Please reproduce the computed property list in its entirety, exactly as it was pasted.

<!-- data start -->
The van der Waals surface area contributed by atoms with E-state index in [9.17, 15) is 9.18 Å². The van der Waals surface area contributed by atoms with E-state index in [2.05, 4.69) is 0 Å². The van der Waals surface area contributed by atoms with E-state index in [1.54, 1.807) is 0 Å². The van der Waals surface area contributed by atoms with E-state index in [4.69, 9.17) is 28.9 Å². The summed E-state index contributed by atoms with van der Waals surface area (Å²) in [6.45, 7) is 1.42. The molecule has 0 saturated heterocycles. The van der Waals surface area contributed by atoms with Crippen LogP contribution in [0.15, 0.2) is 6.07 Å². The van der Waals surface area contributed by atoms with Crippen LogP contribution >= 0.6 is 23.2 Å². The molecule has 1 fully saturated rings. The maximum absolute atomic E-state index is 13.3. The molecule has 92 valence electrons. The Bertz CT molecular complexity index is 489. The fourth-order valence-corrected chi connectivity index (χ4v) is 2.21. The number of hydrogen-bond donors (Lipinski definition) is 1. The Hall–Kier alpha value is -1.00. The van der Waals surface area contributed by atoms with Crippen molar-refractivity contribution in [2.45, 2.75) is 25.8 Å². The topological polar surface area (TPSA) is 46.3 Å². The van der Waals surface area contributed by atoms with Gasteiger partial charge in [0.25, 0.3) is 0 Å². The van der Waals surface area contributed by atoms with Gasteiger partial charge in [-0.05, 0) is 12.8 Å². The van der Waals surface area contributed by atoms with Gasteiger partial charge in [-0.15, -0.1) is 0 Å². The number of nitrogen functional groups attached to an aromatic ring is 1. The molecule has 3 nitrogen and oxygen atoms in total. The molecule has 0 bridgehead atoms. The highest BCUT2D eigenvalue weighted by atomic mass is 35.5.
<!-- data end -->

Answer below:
The van der Waals surface area contributed by atoms with E-state index in [9.17, 15) is 9.18 Å². The van der Waals surface area contributed by atoms with E-state index in [2.05, 4.69) is 0 Å². The van der Waals surface area contributed by atoms with E-state index in [1.54, 1.807) is 0 Å². The van der Waals surface area contributed by atoms with E-state index in [4.69, 9.17) is 28.9 Å². The summed E-state index contributed by atoms with van der Waals surface area (Å²) in [6.45, 7) is 1.42. The molecule has 0 saturated heterocycles. The van der Waals surface area contributed by atoms with Crippen LogP contribution in [0.15, 0.2) is 6.07 Å². The van der Waals surface area contributed by atoms with Crippen LogP contribution >= 0.6 is 23.2 Å². The molecule has 1 fully saturated rings. The maximum absolute atomic E-state index is 13.3. The molecule has 92 valence electrons. The Bertz CT molecular complexity index is 489. The fourth-order valence-corrected chi connectivity index (χ4v) is 2.21. The number of hydrogen-bond donors (Lipinski definition) is 1. The Hall–Kier alpha value is -1.00. The van der Waals surface area contributed by atoms with Crippen molar-refractivity contribution in [2.45, 2.75) is 25.8 Å². The topological polar surface area (TPSA) is 46.3 Å². The van der Waals surface area contributed by atoms with Gasteiger partial charge in [0.25, 0.3) is 0 Å². The van der Waals surface area contributed by atoms with Gasteiger partial charge in [-0.05, 0) is 12.8 Å². The van der Waals surface area contributed by atoms with Gasteiger partial charge in [-0.15, -0.1) is 0 Å². The number of nitrogen functional groups attached to an aromatic ring is 1. The molecule has 3 nitrogen and oxygen atoms in total. The molecule has 0 bridgehead atoms. The highest BCUT2D eigenvalue weighted by atomic mass is 35.5.